Since Experience Restaurant opened in 2017, its 16-course tasting menu has been prepared and served by a team of just two. Nives Skudar — a Croatian lawyer turned sommelier — is the first to welcome guests, guiding them to a small, all-wood bar inside a 17th-century barn. Here, chef Kim Sjøbakk prepares a raspberry cosmopolitan topped with wildflowers foraged that morning. A meal here takes several hours to unfold, in a dining room with just three tables, where modern twists on Norwegian classics such as fårikål (lamb stew with cabbage) and rakfisk (fermented fish) are served, alongside views of ancient barley fields.
At their 16-seat restaurant, located just outside Steinkjer, a fjordside town in Norway’s central Trøndelag region, the husband-and-wife team strive to create an intimate dining experience, one that tells the story of the area’s ingredients. “I don’t know many chefs who would be willing to serve a multi-course menu without a kitchen team,” says Sjøbakk. “But I do it because I want people to know the story of Trøndelag produce.”
Sjøbakk started cooking when he was 10 years old to avoid having to eat food he didn’t like. His career has taken him to some of Europe’s finest restaurants, but after more than a decade of working in Michelin-starred kitchens in London and Dublin, including The Dorchester and Gordon Ramsay’s Maze, he returned to his hometown of Steinkjer, where he launched a pop-up designed to showcase some of the signature dishes he’d perfected in London. But his dream was always to shine a light on Trøndelag.
That dream became a reality when the owners of organic meat and dairy farm Bjerkem invited Sjøbakk to transform their disused grain barn into a fine dining restaurant. “I’ve never liked big restaurants,” says Sjøbakk. “It’s hard to get to know the story behind a dish in a busy room. Here, guests are treated like friends eating in our home. It’s simple and very intimate.”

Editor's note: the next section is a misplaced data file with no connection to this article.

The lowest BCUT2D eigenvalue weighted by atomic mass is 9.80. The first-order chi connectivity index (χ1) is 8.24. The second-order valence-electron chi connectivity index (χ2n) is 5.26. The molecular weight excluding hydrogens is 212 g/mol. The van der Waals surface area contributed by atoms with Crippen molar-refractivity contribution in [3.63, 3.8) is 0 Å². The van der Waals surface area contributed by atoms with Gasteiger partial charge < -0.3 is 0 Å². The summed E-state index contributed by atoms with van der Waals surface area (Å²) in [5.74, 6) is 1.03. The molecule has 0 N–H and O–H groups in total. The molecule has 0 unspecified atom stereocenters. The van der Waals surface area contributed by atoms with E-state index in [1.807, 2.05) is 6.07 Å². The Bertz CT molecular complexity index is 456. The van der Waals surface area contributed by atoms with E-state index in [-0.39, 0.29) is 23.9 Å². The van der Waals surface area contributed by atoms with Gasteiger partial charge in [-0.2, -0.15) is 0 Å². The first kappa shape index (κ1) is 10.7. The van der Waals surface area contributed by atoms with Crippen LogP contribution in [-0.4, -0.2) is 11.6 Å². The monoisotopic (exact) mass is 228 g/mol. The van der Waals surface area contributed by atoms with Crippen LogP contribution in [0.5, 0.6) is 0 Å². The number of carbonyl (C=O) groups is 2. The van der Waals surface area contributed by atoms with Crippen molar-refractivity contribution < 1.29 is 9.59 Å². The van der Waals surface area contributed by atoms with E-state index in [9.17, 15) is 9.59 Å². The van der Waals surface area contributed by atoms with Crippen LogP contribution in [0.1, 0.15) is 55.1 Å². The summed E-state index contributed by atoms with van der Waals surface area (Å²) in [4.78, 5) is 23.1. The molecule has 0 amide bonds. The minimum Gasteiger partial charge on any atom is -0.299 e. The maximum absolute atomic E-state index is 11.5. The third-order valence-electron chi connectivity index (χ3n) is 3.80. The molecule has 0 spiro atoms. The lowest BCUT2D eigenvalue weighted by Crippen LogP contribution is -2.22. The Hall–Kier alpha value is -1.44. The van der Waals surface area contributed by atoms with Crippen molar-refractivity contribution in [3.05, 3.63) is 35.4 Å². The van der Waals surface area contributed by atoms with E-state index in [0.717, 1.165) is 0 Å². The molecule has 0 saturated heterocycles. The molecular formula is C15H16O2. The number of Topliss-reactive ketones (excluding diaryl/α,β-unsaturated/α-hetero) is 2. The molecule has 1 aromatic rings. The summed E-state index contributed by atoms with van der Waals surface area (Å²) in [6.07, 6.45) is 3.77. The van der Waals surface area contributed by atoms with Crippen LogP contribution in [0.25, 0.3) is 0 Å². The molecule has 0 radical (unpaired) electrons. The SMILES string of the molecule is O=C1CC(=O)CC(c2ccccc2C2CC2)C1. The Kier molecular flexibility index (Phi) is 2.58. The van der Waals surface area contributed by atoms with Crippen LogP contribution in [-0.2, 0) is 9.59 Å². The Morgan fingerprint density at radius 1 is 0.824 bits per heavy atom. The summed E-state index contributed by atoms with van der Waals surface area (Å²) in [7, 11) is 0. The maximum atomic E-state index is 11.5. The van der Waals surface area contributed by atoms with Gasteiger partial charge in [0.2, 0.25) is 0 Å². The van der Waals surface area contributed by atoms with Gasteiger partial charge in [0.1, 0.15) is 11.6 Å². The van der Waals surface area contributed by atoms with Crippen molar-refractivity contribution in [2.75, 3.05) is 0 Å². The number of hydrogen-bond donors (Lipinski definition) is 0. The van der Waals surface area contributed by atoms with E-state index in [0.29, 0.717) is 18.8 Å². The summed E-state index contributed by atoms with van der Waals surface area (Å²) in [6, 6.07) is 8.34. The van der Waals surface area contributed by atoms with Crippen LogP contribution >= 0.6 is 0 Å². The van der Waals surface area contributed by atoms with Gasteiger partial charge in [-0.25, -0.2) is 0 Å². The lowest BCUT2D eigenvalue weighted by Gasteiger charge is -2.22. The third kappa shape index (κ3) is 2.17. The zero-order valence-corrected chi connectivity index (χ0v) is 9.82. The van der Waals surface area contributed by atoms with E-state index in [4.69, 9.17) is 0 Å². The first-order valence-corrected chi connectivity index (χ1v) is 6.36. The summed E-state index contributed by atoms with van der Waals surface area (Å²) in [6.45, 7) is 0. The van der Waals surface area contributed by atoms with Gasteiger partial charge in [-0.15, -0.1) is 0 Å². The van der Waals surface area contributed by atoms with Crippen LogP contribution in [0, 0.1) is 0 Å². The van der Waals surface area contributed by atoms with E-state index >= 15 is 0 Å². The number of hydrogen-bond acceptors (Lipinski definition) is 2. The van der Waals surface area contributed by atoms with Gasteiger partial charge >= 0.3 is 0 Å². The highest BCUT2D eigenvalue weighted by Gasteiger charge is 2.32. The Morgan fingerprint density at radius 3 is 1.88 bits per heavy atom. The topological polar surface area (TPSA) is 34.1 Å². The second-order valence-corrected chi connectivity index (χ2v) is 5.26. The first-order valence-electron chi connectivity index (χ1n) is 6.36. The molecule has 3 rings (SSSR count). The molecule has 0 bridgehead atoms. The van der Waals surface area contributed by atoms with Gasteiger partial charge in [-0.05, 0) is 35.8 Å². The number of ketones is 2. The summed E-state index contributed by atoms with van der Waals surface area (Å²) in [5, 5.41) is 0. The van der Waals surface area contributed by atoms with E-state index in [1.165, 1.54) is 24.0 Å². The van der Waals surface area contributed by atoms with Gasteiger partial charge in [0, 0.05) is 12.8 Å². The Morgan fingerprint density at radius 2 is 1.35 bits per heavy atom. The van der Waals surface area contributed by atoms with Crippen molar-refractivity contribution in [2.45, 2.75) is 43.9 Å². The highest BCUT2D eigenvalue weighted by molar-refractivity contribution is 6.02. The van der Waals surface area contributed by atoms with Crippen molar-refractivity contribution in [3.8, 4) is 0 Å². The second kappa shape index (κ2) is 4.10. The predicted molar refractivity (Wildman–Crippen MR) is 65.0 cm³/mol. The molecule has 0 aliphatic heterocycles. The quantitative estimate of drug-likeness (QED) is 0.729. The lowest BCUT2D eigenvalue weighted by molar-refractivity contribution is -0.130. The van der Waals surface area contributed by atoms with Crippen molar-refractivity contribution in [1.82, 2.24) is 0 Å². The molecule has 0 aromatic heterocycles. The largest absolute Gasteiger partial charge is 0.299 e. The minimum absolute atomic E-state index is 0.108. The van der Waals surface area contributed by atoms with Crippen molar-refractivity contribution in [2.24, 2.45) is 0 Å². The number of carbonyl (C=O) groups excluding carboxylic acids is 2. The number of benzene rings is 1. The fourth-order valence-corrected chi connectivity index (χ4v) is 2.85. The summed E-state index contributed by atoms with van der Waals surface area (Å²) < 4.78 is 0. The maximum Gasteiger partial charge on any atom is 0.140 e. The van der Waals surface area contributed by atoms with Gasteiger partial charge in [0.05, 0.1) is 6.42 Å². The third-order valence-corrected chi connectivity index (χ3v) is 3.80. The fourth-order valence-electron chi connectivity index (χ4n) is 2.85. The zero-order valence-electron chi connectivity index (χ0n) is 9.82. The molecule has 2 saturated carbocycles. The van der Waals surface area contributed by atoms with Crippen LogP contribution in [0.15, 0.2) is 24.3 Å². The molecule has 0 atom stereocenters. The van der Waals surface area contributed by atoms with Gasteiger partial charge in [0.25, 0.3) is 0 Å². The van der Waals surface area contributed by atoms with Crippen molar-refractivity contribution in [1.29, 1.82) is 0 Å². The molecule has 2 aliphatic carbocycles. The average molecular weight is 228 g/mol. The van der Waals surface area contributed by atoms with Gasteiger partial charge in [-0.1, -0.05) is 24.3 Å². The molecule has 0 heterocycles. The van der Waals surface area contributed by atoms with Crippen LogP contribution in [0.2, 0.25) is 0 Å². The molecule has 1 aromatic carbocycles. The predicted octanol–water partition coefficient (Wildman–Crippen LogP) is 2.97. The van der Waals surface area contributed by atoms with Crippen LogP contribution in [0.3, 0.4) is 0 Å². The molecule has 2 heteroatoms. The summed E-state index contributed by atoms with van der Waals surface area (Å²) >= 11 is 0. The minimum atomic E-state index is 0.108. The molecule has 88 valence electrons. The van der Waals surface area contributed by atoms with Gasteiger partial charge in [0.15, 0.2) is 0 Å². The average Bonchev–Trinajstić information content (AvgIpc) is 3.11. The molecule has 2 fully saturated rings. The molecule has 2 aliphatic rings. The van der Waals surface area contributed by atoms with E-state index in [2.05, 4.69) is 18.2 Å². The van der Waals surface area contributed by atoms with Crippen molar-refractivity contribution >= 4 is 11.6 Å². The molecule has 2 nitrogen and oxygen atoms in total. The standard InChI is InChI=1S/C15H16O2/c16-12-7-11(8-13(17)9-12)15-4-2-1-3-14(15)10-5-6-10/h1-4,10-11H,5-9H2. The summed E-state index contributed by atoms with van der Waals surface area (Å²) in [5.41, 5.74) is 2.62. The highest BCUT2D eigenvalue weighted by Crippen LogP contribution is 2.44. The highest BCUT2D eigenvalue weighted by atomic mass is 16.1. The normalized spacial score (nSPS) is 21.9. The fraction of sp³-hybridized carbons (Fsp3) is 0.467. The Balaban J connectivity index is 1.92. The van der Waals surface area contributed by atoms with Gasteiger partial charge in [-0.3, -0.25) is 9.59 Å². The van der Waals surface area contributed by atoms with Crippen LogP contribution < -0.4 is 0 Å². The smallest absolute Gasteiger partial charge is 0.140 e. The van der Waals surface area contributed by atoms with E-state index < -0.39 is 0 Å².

From Bjerkem Farm, Sjøbakk works closely with some of the region’s best suppliers, which ensures his dishes have a distinct Trøndelag identity — and a very low carbon footprint. The wild salmon, served with fennel and pickled apples from the chef’s garden, comes from the nearby Namsen river, while both the beetroot (pickled and toasted for the goat's cheese mousse) and wild game (served with caramelised shallot puree and black garlic) are from the organic Ner-Salbergin farm in neighbouring Røra. Cheese and milk on the menu are from the Gammel Erik and Orkladal dairies, also in the vicinity, while the mushrooms and lingonberries are foraged in a woodland visible from the dining room.
“When I left Steinkjer 20 years ago, local produce was hard to come by,” says Sjøbakk. “I grew up with fishmongers and butchers, but by the time I left home, they were all gone.” The rise in cheap supermarket food and people’s unwillingness to pay more for good produce made it hard for local farmers and chefs to make a living. “Norwegians used to spend very little per head on food,” Sjøbakk explains. “People saw food as a basic necessity, especially in rural communities. Spending money on high-quality produce seemed like an unnecessary luxury.”